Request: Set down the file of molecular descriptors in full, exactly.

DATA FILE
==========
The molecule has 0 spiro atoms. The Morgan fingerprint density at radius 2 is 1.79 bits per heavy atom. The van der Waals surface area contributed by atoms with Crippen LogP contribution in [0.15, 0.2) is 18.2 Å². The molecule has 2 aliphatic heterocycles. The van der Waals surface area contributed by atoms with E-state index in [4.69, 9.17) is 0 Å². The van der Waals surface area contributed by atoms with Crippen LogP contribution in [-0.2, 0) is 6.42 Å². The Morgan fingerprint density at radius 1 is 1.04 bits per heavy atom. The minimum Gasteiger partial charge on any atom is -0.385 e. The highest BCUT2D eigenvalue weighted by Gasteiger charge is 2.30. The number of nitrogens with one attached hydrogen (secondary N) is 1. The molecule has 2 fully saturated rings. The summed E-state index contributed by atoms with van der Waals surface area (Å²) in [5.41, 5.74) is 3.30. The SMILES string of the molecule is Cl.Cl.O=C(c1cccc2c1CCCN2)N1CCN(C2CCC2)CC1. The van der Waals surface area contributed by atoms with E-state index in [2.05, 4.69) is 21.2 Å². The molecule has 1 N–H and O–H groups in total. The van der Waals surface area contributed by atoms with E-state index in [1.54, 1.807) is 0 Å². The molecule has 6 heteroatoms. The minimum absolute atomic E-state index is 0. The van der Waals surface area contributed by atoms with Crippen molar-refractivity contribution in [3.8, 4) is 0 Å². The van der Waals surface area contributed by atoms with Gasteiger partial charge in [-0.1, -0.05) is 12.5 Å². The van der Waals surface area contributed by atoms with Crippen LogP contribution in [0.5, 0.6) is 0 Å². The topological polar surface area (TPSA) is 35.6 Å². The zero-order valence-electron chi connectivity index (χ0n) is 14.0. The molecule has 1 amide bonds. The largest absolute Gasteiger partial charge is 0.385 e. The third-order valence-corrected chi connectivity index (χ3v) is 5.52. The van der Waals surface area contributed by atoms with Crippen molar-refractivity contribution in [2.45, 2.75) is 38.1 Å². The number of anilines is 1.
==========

The molecule has 0 spiro atoms. The Morgan fingerprint density at radius 2 is 1.79 bits per heavy atom. The van der Waals surface area contributed by atoms with Crippen LogP contribution in [0.15, 0.2) is 18.2 Å². The molecule has 2 aliphatic heterocycles. The van der Waals surface area contributed by atoms with E-state index in [4.69, 9.17) is 0 Å². The van der Waals surface area contributed by atoms with Crippen LogP contribution in [-0.2, 0) is 6.42 Å². The Morgan fingerprint density at radius 1 is 1.04 bits per heavy atom. The minimum Gasteiger partial charge on any atom is -0.385 e. The highest BCUT2D eigenvalue weighted by Gasteiger charge is 2.30. The number of nitrogens with one attached hydrogen (secondary N) is 1. The molecule has 2 fully saturated rings. The summed E-state index contributed by atoms with van der Waals surface area (Å²) in [5.41, 5.74) is 3.30. The SMILES string of the molecule is Cl.Cl.O=C(c1cccc2c1CCCN2)N1CCN(C2CCC2)CC1. The van der Waals surface area contributed by atoms with E-state index in [2.05, 4.69) is 21.2 Å². The molecule has 1 N–H and O–H groups in total. The van der Waals surface area contributed by atoms with E-state index in [1.54, 1.807) is 0 Å². The molecule has 6 heteroatoms. The minimum absolute atomic E-state index is 0. The van der Waals surface area contributed by atoms with Crippen molar-refractivity contribution in [3.8, 4) is 0 Å². The van der Waals surface area contributed by atoms with Gasteiger partial charge in [-0.1, -0.05) is 12.5 Å². The van der Waals surface area contributed by atoms with Crippen LogP contribution in [0.5, 0.6) is 0 Å². The topological polar surface area (TPSA) is 35.6 Å². The zero-order valence-electron chi connectivity index (χ0n) is 14.0. The molecule has 1 amide bonds. The largest absolute Gasteiger partial charge is 0.385 e. The third-order valence-corrected chi connectivity index (χ3v) is 5.52. The van der Waals surface area contributed by atoms with Crippen molar-refractivity contribution in [2.45, 2.75) is 38.1 Å². The number of anilines is 1.